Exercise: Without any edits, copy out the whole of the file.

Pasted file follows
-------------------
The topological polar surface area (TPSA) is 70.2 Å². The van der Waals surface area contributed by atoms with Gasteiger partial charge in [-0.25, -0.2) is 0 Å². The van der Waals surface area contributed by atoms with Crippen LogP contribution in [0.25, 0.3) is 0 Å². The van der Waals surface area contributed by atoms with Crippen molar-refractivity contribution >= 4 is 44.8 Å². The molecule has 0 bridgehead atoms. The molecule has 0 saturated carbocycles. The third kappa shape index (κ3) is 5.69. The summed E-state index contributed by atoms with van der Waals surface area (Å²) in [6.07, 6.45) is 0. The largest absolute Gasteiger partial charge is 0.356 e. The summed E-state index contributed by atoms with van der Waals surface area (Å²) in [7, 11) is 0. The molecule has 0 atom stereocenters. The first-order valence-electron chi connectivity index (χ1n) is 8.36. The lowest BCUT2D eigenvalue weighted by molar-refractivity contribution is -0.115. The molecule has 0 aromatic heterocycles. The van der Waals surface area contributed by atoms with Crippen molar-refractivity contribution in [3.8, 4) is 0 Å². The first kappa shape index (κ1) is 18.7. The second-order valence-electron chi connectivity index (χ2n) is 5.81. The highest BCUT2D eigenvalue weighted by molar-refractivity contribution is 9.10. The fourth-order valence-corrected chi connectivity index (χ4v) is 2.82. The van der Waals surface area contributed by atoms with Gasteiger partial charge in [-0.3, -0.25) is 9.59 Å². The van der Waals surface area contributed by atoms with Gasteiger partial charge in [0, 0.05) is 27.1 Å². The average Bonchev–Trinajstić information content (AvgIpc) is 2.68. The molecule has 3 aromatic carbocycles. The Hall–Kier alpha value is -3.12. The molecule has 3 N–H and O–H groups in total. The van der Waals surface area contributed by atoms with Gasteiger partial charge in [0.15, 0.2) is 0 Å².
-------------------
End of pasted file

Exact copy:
The topological polar surface area (TPSA) is 70.2 Å². The van der Waals surface area contributed by atoms with Gasteiger partial charge in [-0.25, -0.2) is 0 Å². The van der Waals surface area contributed by atoms with Crippen LogP contribution in [0.25, 0.3) is 0 Å². The van der Waals surface area contributed by atoms with Crippen molar-refractivity contribution >= 4 is 44.8 Å². The molecule has 0 bridgehead atoms. The molecule has 0 saturated carbocycles. The third kappa shape index (κ3) is 5.69. The summed E-state index contributed by atoms with van der Waals surface area (Å²) in [6.07, 6.45) is 0. The largest absolute Gasteiger partial charge is 0.356 e. The summed E-state index contributed by atoms with van der Waals surface area (Å²) in [7, 11) is 0. The molecule has 0 atom stereocenters. The first-order valence-electron chi connectivity index (χ1n) is 8.36. The lowest BCUT2D eigenvalue weighted by molar-refractivity contribution is -0.115. The molecule has 0 aromatic heterocycles. The van der Waals surface area contributed by atoms with Crippen molar-refractivity contribution in [3.8, 4) is 0 Å². The first kappa shape index (κ1) is 18.7. The second-order valence-electron chi connectivity index (χ2n) is 5.81. The highest BCUT2D eigenvalue weighted by molar-refractivity contribution is 9.10. The fourth-order valence-corrected chi connectivity index (χ4v) is 2.82. The van der Waals surface area contributed by atoms with Gasteiger partial charge in [-0.3, -0.25) is 9.59 Å². The van der Waals surface area contributed by atoms with Gasteiger partial charge in [0, 0.05) is 27.1 Å². The average Bonchev–Trinajstić information content (AvgIpc) is 2.68. The molecule has 3 aromatic carbocycles. The Hall–Kier alpha value is -3.12. The molecule has 3 N–H and O–H groups in total. The van der Waals surface area contributed by atoms with Gasteiger partial charge in [0.15, 0.2) is 0 Å².